Real-time cyber attacks are displayed on a map at the 275th Cyberspace Operations Squadron, Warfield ANGB, Md.
Photo: J. M. Eddins Jr./USAF
American space and cyberspace capabilities are enticing targets to those who wish the US harm.
As the clear world leader in space-based capabilities, which permeate almost every aspect of military and civilian life, the US needs to defend space and prevent its satellites from being these inviting targets.
Highly contested and secretive cyberspace is critical to modern warfare and advanced economies, but has no dominant power. The US is in need of better cyber defenses and forensics.
In this new era of great power competition, Russia and China aren’t looking to take on American strengths, they are looking for vulnerabilities. For thousands of years, “militaries have vied for dominance on land and sea,” Deputy Defense Secretary Patrick M. Shanahan recently noted, and war has now been waged in the air for more than a century.
“Today we are at the dawn of a new era, facing the reality of war’s changing character,” Shanahan said May 4 as US Cyber Command (CYBERCOM) was elevated to a unified combatant command. “Cyberspace and outer space” have emerged as contested domains, “equal in importance with land, sea and air.”
CYBERCOM’s promotion to full unified command status reflects the rapidly increasing importance of the newer combat domains. CYBERCOM previously reported to US Strategic Command (STRATCOM), which itself assumed the duties of the old US Space Command in 2002.
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The reprioritizations may continue. Defense leaders are still debating whether space again needs a dedicated unified command of its own, and if the military should split off a space corps separate from the traditional Air Force.
These new combat domains pose new questions, such as:
Enemies “can counter the advantage the United States has built,” Air Force Gen. John Hyten, STRATCOM commander, said last September at AFA’s Air, Space & Cyber Conference (ASC17).
They can do it “in nukes, space, cyber, electronic warfare … so they’re going down that path, and they haven’t hidden it,” he noted. “At the end of the decade, they’re going to be a long way there.”
The principles of deterrence have not changed: Enemies must know that attacking the US will cost them more than they can stand. They must understand the US has credible responses—and the will to use them.
It is important to think broadly. “If you just think about space and you just think about cyber, you’re not thinking about what is motivating our adversaries to go that way,” Hyten added.
As the dominant player in space, the US clearly has the most to lose from war in orbit. So war that extends into space must be avoided. Part of the deterrence will come by making clear enemies can’t get away with certain types of attacks.
China understands if it were to sink a Navy ship in the international waters of the South China Sea, the US response won’t necessarily be a naval response in that sea. Similarly, Russia knows if it shoots down an Air Force transport in international airspace over the Baltic Sea, the US won’t necessarily respond with airpower over the Baltic.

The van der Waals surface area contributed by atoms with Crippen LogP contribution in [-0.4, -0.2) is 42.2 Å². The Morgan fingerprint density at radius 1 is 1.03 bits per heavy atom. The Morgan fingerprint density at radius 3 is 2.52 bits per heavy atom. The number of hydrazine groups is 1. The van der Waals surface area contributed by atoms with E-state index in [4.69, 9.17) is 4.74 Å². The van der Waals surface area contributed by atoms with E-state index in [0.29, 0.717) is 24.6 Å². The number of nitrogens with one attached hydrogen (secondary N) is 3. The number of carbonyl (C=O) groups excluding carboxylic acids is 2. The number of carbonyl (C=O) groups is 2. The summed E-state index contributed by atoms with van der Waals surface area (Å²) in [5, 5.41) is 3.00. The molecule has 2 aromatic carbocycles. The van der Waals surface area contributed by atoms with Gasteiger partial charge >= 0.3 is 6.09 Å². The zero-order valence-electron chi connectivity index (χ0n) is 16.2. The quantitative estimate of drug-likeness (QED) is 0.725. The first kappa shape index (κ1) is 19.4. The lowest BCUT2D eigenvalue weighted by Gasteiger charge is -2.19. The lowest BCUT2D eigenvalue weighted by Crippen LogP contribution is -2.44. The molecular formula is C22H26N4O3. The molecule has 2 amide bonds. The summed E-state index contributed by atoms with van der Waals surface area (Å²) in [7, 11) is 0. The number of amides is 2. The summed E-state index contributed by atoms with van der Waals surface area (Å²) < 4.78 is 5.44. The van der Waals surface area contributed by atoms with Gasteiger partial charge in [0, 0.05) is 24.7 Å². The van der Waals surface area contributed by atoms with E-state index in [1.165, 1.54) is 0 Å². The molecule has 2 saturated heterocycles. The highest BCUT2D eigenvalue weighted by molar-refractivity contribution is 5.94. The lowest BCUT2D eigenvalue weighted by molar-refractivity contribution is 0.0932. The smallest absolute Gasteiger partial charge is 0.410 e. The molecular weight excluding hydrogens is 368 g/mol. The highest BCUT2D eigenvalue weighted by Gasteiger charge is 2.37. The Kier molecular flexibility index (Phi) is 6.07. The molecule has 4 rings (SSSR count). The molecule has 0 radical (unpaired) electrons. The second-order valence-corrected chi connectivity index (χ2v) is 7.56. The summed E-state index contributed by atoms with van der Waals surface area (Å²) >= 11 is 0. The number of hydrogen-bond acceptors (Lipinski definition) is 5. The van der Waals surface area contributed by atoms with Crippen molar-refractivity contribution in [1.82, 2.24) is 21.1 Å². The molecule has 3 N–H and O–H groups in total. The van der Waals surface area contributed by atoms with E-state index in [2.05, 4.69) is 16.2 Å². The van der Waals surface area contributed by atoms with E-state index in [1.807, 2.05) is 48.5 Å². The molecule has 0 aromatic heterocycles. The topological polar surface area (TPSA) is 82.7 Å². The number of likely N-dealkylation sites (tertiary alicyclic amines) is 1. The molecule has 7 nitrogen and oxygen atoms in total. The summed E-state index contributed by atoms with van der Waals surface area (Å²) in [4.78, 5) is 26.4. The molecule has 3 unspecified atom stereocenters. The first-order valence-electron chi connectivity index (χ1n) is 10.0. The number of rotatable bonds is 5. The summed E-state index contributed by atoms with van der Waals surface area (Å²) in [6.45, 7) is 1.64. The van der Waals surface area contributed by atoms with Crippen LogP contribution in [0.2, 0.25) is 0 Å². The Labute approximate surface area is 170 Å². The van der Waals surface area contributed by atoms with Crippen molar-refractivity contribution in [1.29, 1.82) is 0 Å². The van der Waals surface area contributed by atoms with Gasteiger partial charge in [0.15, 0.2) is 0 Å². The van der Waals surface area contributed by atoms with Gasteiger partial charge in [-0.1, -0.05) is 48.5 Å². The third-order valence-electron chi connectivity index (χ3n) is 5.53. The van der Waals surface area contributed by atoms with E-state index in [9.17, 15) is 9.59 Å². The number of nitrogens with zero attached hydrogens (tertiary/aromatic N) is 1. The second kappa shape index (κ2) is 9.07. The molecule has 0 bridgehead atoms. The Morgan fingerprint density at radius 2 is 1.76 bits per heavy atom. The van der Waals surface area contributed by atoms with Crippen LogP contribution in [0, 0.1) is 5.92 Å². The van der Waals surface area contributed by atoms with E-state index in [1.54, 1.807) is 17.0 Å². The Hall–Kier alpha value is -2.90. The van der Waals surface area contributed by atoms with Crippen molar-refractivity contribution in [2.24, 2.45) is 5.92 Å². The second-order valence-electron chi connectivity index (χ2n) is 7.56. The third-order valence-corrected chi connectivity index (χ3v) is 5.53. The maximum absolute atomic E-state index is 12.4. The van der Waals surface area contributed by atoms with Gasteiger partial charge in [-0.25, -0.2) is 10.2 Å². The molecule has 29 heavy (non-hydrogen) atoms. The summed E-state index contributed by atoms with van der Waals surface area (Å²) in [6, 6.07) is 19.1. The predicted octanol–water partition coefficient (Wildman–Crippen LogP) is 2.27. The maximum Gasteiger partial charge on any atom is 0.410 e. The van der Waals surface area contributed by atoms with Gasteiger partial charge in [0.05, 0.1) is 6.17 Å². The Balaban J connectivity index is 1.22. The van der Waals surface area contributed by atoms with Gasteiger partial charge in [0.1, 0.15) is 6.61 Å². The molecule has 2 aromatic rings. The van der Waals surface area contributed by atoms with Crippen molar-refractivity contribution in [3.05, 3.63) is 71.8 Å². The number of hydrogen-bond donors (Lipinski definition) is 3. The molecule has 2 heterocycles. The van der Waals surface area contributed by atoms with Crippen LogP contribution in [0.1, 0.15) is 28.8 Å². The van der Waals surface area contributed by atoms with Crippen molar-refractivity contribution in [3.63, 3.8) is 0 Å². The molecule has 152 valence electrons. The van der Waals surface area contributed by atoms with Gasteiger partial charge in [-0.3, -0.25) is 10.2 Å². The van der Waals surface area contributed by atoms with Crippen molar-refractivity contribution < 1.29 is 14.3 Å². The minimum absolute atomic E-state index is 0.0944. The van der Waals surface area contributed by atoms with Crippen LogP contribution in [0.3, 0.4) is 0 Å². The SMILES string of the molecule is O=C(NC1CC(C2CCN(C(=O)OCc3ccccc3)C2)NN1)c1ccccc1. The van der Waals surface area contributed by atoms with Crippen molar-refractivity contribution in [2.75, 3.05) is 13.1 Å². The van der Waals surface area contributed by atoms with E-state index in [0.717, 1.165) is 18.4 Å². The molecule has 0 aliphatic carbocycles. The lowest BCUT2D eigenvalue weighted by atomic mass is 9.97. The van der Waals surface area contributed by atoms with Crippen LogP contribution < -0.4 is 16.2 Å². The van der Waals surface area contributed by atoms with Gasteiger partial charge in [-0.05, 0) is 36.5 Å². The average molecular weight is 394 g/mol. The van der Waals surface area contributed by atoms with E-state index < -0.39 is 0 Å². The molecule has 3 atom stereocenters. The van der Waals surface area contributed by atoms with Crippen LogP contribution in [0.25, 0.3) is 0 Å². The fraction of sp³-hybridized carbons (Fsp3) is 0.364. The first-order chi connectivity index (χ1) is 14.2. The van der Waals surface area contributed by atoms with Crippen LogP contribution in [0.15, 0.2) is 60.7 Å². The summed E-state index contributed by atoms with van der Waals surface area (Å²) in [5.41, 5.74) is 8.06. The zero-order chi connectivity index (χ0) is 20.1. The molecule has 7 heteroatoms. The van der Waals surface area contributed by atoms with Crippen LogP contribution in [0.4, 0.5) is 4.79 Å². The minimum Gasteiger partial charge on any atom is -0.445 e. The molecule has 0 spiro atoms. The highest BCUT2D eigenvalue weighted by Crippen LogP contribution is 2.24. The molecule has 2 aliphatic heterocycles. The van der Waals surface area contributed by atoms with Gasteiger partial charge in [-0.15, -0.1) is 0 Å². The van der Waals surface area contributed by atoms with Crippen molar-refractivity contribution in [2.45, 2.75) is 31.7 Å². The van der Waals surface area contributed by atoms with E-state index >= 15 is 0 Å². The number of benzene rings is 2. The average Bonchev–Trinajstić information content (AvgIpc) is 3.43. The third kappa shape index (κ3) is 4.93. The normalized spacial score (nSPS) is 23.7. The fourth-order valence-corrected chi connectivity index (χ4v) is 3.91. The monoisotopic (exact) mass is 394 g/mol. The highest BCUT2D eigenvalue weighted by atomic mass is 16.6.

The same credible ambiguity is needed in space and cyberspace.
The National Security Strategy released at the end of 2017 sends a powerful message that is only now getting the attention it deserves.
Many countries believe “the ability to attack space assets offers an asymmetric advantage and as a result, are pursuing a range of anti-satellite (ASAT) weapons,” the strategy reads. But then comes the kicker: “Any harmful interference with or an attack upon critical components of our space architecture that directly affects this vital US interest will be met with a deliberate response at a time, place, and domain of our choosing.”
This is exactly the right message: credible ambiguity.
Enemies also hide behind opacity. Russia, China, and other adversaries try to exploit indecisiveness by denying the actions they take (such as the initial invasion of Ukraine) or doing things that fall just short of what might force a nation to respond (such as building artificial islands in international waters).
Cyber warfare is notoriously difficult to trace. Malicious actors “use cyberattacks for extortion, information warfare, disinformation, and more [with] a troubling degree of deniability,” the National Security Strategy observes. “When faced with the opportunity to take action against malicious actors in cyberspace, the United States will be risk-informed, but not risk-averse” in considering its options.
These options should not be limited to cyberspace. A powerful deterrent will make sure enemies understand an attack in space or cyberspace could bring a response beyond space or cyberspace. This should now be coming into focus.
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